It can be confusing at first to land in Unity's engine and be bombarded with jargon for things that are not immediately obvious, especially if it is your first time programming or dealing with a game engine. With this in mind, here are a few definitions to make your journey into Unity a little bit smoother.
Scripts Are text files that define behaviour of objects in code. They are coded in C#. By themselves they simply define behaviour. They need to be attached to a game object and triggered by the engine for the instructions within a script to occur. You can see scripts in the editor's project pane as white files with "C#" in blue on top of the file.
Scenes/Levels Are Unity's basic building blocks for building games. Every scene contains a hierarchy of objects, that get loaded by unity whenever the scene is loaded. You can see the contents of a Scene by looking at the inspector pane which is on the left by default. Objects in a scene may have scripts attached to them. These scripts will be run only once that scene is loaded. Scenes can be seen in the project pane as files represented by the Unity logo.
Frames are the individual images that get rendered to your monitor. A given frame is generated by the Unity engine as a view of the scene from the camera's point of view. Between generating these images, Unity gives you a chance to change the scene in your Update() functions and similar. Unity will in fact call every active script's Update() function between every frame rendering.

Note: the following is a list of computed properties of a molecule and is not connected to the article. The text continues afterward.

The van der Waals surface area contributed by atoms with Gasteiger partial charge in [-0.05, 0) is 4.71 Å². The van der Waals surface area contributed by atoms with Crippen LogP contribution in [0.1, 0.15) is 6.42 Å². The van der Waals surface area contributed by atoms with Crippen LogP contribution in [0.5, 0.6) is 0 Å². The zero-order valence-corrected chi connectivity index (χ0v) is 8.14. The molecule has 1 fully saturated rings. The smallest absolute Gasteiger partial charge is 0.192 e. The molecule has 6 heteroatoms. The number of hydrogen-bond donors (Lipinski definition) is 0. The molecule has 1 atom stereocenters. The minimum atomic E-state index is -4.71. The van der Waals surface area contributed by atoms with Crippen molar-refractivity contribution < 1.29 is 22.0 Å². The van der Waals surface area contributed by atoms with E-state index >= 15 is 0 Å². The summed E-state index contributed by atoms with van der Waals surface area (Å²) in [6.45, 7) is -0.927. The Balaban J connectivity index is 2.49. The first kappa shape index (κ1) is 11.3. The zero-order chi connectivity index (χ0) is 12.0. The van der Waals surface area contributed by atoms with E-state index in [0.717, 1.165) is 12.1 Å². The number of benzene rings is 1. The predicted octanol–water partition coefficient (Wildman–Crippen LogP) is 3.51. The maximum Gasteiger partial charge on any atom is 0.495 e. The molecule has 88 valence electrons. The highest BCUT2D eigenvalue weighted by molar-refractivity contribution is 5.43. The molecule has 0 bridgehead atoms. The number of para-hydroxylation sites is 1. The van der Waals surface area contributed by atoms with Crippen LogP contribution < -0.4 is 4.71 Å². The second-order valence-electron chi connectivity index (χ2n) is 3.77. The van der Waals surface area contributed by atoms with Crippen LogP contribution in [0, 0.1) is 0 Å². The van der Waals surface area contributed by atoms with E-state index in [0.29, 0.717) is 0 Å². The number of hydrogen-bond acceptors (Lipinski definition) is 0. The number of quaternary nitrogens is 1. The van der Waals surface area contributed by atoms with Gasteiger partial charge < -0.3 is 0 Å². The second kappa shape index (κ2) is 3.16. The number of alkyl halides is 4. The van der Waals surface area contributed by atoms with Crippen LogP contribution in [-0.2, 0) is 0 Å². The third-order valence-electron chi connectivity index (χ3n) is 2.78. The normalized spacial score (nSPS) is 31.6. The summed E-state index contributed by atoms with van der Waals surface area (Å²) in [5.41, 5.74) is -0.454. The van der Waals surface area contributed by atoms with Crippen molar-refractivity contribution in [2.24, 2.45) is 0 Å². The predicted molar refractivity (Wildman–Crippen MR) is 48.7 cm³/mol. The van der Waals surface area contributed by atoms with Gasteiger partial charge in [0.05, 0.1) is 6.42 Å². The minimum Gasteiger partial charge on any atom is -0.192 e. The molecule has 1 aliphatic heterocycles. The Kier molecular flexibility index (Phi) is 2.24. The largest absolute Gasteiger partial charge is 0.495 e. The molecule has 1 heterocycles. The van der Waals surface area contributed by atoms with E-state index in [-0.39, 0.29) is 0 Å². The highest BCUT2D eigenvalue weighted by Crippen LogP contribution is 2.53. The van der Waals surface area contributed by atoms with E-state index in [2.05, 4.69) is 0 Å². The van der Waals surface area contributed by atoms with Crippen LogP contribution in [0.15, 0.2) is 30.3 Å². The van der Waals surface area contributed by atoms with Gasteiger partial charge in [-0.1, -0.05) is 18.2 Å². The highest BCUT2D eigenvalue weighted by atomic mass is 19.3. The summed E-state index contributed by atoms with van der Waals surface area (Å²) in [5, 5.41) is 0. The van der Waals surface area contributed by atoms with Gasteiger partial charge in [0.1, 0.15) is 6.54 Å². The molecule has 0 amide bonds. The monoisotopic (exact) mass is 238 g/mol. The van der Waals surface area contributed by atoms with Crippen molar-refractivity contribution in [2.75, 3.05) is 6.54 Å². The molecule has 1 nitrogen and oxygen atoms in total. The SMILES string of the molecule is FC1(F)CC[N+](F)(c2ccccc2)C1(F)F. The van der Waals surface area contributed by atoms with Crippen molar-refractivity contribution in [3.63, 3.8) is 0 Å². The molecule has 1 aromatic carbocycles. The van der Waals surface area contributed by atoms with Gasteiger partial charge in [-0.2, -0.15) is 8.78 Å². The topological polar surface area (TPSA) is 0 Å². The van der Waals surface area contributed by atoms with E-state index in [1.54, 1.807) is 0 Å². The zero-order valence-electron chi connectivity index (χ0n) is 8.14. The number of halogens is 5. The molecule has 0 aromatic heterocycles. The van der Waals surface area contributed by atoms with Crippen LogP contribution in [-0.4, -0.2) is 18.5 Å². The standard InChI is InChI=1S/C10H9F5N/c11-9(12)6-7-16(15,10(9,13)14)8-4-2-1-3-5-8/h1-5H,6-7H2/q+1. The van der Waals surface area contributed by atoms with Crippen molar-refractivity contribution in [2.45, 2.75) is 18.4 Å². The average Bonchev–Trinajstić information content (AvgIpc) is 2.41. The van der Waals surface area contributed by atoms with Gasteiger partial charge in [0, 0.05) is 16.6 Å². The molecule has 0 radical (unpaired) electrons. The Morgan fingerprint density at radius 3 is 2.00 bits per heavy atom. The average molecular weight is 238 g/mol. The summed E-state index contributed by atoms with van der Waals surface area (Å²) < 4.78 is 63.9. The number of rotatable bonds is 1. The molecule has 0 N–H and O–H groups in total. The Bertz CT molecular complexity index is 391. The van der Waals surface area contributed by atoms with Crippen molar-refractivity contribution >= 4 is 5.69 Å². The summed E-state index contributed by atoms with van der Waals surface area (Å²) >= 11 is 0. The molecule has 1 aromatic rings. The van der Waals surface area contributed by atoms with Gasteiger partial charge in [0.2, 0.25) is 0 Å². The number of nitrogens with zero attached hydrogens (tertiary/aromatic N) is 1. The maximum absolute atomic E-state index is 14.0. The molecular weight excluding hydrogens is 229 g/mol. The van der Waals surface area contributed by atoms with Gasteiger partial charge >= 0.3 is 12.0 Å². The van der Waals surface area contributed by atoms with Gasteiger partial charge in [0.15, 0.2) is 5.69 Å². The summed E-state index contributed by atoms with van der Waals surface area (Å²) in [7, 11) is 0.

I don't know about you, but when I first saw Unity 3D's collision system I was a little bit confused. This video is an extract from our Complete Unity Developer course, where I explain how colliders, collisions and triggers work.
One of the things we have done is combine the tables from Unity's documentation about the messages that are passed in collisions into one simple, easy to read table. Take a look at the video, I hope you enjoy it?
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Ben Tristem is an entrepreneur and online educator.